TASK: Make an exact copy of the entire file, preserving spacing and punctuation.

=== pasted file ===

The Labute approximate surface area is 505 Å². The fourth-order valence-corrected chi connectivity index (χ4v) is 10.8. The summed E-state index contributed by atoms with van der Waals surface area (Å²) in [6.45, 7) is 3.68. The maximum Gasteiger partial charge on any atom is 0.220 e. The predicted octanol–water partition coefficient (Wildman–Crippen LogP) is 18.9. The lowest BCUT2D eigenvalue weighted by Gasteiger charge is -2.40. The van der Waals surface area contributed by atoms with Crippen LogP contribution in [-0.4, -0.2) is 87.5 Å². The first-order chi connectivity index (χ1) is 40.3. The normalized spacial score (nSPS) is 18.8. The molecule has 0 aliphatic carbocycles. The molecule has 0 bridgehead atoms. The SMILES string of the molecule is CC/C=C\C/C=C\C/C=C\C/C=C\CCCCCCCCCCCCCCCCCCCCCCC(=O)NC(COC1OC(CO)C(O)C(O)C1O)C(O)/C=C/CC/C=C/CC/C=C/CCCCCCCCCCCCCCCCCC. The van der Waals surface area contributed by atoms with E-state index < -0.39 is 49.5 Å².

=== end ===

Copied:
The Labute approximate surface area is 505 Å². The fourth-order valence-corrected chi connectivity index (χ4v) is 10.8. The summed E-state index contributed by atoms with van der Waals surface area (Å²) in [6.45, 7) is 3.68. The maximum Gasteiger partial charge on any atom is 0.220 e. The predicted octanol–water partition coefficient (Wildman–Crippen LogP) is 18.9. The lowest BCUT2D eigenvalue weighted by Gasteiger charge is -2.40. The van der Waals surface area contributed by atoms with Crippen LogP contribution in [-0.4, -0.2) is 87.5 Å². The first-order chi connectivity index (χ1) is 40.3. The normalized spacial score (nSPS) is 18.8. The molecule has 0 aliphatic carbocycles. The molecule has 0 bridgehead atoms. The SMILES string of the molecule is CC/C=C\C/C=C\C/C=C\C/C=C\CCCCCCCCCCCCCCCCCCCCCCC(=O)NC(COC1OC(CO)C(O)C(O)C1O)C(O)/C=C/CC/C=C/CC/C=C/CCCCCCCCCCCCCCCCCC. The van der Waals surface area contributed by atoms with E-state index < -0.39 is 49.5 Å².